Most other modern presidents, including Ford, Carter, Clinton, and George W. Bush, have employed some variant of deferred action. This is a practical necessity to efficiently enforce the law because of the scarce and insufficient resources that Congress allocates to our immigration agencies.

But deferred action also protects national security and public safety. Those granted protection from deportation feel safe to emerge from the shadows and trust in society’s institutions, like police and hospitals. “Communities are safer,” the brief argues, “when undocumented immigrants who are either victims of crimes or witnesses to crimes feel secure enough to report the crimes to the police rather than avoid contact for fear of being deported.”

It is also well within the executive branch’s power to enforce the law in a way that furthers humanitarian interests, like keeping families together. “Immigration officials at all levels have been called upon for decades to exercise prosecutorial discretion in a manner that is faithful to the rule of law without sacrificing the preservation of, and respect for, family units to the greatest extent practicable,” the brief reminds us.

These former DHS officials bring a reality check to a needlessly overheated policy debate by grounding President Obama’s executive actions in our history. These actions simply continue a long tradition of the president using humanitarian and national security interests to prioritize which classes of unauthorized immigrants to target for deportation.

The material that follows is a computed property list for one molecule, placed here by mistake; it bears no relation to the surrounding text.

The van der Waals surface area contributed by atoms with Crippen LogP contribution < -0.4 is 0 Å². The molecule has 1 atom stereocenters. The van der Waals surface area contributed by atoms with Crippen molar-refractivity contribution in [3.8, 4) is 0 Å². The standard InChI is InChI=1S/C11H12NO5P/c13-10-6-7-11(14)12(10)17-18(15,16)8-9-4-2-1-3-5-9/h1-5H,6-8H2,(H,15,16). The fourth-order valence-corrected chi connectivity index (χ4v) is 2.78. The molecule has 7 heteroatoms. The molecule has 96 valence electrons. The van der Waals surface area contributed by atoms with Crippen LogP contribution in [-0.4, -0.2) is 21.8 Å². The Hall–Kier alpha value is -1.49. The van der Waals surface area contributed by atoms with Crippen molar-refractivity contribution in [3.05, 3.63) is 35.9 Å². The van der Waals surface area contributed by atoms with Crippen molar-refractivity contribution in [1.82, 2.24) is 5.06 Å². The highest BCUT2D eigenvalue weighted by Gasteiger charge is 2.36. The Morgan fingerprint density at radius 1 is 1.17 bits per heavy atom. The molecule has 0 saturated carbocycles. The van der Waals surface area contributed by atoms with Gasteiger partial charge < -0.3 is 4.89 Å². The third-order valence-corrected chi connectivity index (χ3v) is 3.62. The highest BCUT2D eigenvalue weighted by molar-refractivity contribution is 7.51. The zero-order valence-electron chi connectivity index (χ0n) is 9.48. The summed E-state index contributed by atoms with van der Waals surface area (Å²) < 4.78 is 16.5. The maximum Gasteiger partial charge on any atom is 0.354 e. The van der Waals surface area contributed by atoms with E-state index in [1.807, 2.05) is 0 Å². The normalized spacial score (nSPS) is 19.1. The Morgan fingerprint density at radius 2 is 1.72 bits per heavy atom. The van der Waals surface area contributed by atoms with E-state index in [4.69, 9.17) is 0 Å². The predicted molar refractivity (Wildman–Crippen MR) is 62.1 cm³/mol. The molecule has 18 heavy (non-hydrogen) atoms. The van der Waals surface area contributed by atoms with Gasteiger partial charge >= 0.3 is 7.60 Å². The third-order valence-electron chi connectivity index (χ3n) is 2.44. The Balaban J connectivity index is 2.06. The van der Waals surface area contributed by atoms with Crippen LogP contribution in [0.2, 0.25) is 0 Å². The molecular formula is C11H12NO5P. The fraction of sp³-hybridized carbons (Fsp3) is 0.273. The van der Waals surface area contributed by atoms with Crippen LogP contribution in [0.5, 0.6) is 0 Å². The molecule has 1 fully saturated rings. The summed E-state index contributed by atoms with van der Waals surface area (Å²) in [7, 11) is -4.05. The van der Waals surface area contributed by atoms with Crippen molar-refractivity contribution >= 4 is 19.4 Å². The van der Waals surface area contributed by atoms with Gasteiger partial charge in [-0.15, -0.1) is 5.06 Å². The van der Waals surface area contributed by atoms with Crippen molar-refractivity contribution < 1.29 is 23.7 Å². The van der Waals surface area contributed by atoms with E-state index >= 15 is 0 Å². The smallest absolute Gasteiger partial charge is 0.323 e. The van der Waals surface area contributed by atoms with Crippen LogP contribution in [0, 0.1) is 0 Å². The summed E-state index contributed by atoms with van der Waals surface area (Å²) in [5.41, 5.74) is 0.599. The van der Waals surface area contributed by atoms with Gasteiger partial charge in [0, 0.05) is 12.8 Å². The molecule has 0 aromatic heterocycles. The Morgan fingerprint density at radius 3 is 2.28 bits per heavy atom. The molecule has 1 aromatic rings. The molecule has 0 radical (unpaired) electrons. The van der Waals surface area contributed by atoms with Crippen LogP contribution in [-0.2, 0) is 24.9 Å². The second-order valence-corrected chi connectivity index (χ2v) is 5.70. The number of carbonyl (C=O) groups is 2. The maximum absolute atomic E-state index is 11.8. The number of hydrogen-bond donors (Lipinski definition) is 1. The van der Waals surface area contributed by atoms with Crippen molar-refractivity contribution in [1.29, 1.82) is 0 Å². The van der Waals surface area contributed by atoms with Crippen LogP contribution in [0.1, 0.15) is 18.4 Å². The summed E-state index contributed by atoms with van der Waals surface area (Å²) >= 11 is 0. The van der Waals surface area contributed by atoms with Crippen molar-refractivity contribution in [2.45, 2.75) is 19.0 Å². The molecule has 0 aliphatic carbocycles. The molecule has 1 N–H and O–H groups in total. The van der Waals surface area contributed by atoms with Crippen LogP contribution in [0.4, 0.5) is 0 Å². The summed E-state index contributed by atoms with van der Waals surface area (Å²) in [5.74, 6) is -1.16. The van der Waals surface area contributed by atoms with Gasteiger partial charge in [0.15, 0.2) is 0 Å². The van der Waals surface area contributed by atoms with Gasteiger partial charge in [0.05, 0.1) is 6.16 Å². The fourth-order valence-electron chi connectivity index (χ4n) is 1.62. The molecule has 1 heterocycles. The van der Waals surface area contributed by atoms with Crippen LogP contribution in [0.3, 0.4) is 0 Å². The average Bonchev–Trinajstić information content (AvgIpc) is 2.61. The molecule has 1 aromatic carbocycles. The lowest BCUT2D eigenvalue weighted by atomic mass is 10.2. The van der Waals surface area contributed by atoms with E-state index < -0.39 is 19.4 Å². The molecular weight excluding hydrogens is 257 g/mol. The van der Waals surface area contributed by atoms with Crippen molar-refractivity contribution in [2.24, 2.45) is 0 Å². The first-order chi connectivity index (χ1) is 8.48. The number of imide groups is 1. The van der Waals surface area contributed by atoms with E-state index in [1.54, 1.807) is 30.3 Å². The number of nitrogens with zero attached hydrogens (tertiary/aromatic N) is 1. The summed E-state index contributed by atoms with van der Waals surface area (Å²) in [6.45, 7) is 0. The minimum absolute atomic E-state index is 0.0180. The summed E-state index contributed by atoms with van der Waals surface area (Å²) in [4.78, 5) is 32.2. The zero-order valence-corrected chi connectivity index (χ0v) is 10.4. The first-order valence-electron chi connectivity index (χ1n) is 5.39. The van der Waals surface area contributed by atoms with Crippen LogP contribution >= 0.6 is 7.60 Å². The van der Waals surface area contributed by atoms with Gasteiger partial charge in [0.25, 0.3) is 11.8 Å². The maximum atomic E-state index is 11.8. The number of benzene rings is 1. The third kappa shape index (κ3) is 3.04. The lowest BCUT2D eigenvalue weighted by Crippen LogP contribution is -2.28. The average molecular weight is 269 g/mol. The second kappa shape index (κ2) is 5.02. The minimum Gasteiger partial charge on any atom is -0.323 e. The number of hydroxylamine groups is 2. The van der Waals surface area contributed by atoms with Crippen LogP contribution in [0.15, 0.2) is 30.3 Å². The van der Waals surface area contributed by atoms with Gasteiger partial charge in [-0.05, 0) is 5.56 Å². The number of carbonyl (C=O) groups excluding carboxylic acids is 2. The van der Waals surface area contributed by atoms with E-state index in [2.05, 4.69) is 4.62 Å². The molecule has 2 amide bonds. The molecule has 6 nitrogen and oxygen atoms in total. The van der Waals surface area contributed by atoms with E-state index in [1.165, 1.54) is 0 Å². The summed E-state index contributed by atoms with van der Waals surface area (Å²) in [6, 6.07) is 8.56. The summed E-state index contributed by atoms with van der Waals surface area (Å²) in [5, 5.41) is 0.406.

One more note on this Supreme Court challenge that isn’t in the DHS officials’ brief. The Fifth Circuit Court of Appeals looked at past uses of deferred action and determined that these programs are usually adopted in “response to war, civil unrest, or natural disaster.” The court determined that none of these exigencies were at play here.

However, Central America is in the grips of a growing humanitarian crisis. It is the most deadly region in the world, as violent transnational criminal street gangs operate with impunity throughout the region. They coerce young boys into joining their ranks and come after those who resist. They rape and murder, leaving bloodshed in the streets and terror in the hearts of peaceable neighbors. Governments have been able to quell or control the violence, and indeed, law enforcement is often implicated in aiding the gangs.

This crisis has built up over years, and it was substantially driving migrant flows into the United States. It’s also what makes the ethics of the decision to deport so fraught. The degree of violence faced by people in Central America is rising to the level of an international emergency, and it’s becoming increasingly hard to morally distinguish Central American refugees from those fleeing Syria.

This is the geopolitical context of the president’s executive actions. By all means, let’s focus our limited immigration resources on removing criminals and security threats. But the situation in the home countries of these migrants makes it all the harder to, in good conscience, oppose a policy designed to give some small legitimacy and relief to law-abiding families in the United States.